|A native of Nottingham, England, George Davidson (1825-1911) came to Philadelphia with his parents when he was seven years old. By the age of 17 he was given a responsible position in the observatory at Girard’s College. At the age of 25 in 1850 , he headed an expedition to the West for the U.S. Survey. From his new home in San Francisco he was engaged in determining geographical positions from San Diego to Puget Sound. In 1858 he married Miss Ellinor Fauntleroy of Virginia, whom he brought to California. They spent their honeymoon on Mt. Tamalpais, while he was surveying it. (Author’s Collection.)|
Professor Davidson’s frequent connection with important events in the history of the United States is well illustraited by his assignments in 1867. In January he was detailed on duty as engineer of a party sent to the Isthmus of Panama to search for the best location for a ship canal. A few months later he was sent to Alaska to report upon resources of that country with a view to ascertaining the advisability of adding it to the United States (which did happen that same year.) He determined the eastern boundary of California and in 1873 he surveyed the Sierra Nevada and Coast ranges.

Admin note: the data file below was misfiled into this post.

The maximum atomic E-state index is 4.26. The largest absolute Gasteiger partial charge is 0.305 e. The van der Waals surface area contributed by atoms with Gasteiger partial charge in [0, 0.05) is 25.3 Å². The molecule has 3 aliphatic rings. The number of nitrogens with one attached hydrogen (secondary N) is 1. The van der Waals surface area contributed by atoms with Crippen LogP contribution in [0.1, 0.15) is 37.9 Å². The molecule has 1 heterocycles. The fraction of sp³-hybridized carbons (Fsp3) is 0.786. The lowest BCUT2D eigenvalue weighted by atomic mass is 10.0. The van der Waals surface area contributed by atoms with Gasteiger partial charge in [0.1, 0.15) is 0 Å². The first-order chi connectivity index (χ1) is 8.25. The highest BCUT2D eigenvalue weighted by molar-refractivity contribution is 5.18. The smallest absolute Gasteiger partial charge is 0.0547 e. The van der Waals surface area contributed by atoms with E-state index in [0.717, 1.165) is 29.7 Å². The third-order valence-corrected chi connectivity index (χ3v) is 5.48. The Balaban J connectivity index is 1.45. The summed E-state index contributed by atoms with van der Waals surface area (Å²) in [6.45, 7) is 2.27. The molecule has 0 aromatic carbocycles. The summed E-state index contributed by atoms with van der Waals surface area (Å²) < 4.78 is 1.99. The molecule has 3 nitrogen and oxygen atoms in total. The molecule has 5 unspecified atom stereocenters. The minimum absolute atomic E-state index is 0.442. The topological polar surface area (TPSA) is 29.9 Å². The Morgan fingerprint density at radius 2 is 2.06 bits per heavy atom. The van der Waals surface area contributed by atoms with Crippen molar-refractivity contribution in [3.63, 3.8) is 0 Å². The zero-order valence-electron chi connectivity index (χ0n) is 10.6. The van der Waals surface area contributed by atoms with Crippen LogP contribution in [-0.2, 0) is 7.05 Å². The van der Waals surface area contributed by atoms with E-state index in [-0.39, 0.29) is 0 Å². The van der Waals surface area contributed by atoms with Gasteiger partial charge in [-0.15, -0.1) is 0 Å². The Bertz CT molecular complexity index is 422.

George Davidson built the West Coast’s first astronomical observatory pictured here in San Francisco’s Lafayette Park in 1879 and is credited for making California home to some of the finest observatories in existence today. For it was through this telescope that his friend, James Lick, got his first close-up look at the sky, which would fascinate him for the rest of his life. A piano maker from Pennsylvania, Lick amassed a $4,000,000 fortune in real estate and would leave $700,000 for the founding of the world’s largest observatory of its time on the Bay Area’s highest peak, Mt. Hamilton. After the 1906 Earthquake Davidson turned his observatory site into a refuge for people that had lost their homes. He is also pictured here in Japan to observe the passage of Venus in front of the Sun in 1873. This telescope is still in regular use at the California Academy of Sciences Hume Observatory in Sonoma County. (Courtesy California Academy of Sciences, which Davidson was President of from 1871 to 1887.)
There are three Mount Davidsons named after him in the United States: in San Francisco,California; above Virginia City, Nevada; and in Alaska. Alaska also has the Davidson Mountains, Davidson Inlet, Davidson Bank, and Davidson Glacier. There is a Davidson Seamount southwest of Monterey, California, and an NOAA ship named Davidson. More about George Davidson here: http://jacquieproctor.com/blog/george-davidson-pioneer-west-coast-scientist/